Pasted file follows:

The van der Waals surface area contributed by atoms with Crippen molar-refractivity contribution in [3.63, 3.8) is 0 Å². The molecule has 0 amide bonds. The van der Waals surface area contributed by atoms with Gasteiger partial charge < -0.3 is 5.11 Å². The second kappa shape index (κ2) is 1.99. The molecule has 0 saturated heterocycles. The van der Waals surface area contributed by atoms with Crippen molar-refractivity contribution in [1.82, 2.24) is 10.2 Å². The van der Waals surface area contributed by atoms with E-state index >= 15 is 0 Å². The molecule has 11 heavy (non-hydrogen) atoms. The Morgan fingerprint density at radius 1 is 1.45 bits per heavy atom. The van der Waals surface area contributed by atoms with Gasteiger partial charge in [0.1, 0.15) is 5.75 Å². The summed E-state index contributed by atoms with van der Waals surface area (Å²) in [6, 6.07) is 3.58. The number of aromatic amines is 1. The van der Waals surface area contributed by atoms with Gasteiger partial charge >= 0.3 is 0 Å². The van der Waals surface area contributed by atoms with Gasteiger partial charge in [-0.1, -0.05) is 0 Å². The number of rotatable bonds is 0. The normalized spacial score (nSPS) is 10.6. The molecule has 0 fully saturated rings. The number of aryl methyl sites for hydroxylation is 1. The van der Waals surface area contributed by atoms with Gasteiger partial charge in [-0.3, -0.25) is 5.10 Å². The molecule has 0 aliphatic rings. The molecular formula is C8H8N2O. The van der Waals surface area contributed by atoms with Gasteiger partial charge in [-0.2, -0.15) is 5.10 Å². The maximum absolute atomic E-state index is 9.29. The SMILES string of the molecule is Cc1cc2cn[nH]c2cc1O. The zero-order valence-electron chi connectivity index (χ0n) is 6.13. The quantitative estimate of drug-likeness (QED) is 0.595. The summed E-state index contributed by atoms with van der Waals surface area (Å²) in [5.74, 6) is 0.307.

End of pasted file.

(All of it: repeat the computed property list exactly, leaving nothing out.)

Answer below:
The van der Waals surface area contributed by atoms with Crippen molar-refractivity contribution in [3.63, 3.8) is 0 Å². The molecule has 0 amide bonds. The van der Waals surface area contributed by atoms with Gasteiger partial charge < -0.3 is 5.11 Å². The second kappa shape index (κ2) is 1.99. The molecule has 0 saturated heterocycles. The van der Waals surface area contributed by atoms with Crippen molar-refractivity contribution in [1.82, 2.24) is 10.2 Å². The van der Waals surface area contributed by atoms with E-state index >= 15 is 0 Å². The molecule has 11 heavy (non-hydrogen) atoms. The Morgan fingerprint density at radius 1 is 1.45 bits per heavy atom. The van der Waals surface area contributed by atoms with Gasteiger partial charge in [0.1, 0.15) is 5.75 Å². The summed E-state index contributed by atoms with van der Waals surface area (Å²) in [6, 6.07) is 3.58. The number of aromatic amines is 1. The van der Waals surface area contributed by atoms with Gasteiger partial charge >= 0.3 is 0 Å². The van der Waals surface area contributed by atoms with Gasteiger partial charge in [-0.1, -0.05) is 0 Å². The number of rotatable bonds is 0. The normalized spacial score (nSPS) is 10.6. The molecule has 0 fully saturated rings. The number of aryl methyl sites for hydroxylation is 1. The van der Waals surface area contributed by atoms with Gasteiger partial charge in [-0.3, -0.25) is 5.10 Å². The molecule has 0 aliphatic rings. The molecular formula is C8H8N2O. The van der Waals surface area contributed by atoms with Gasteiger partial charge in [-0.2, -0.15) is 5.10 Å². The maximum absolute atomic E-state index is 9.29. The SMILES string of the molecule is Cc1cc2cn[nH]c2cc1O. The zero-order valence-electron chi connectivity index (χ0n) is 6.13. The quantitative estimate of drug-likeness (QED) is 0.595. The summed E-state index contributed by atoms with van der Waals surface area (Å²) in [5.74, 6) is 0.307.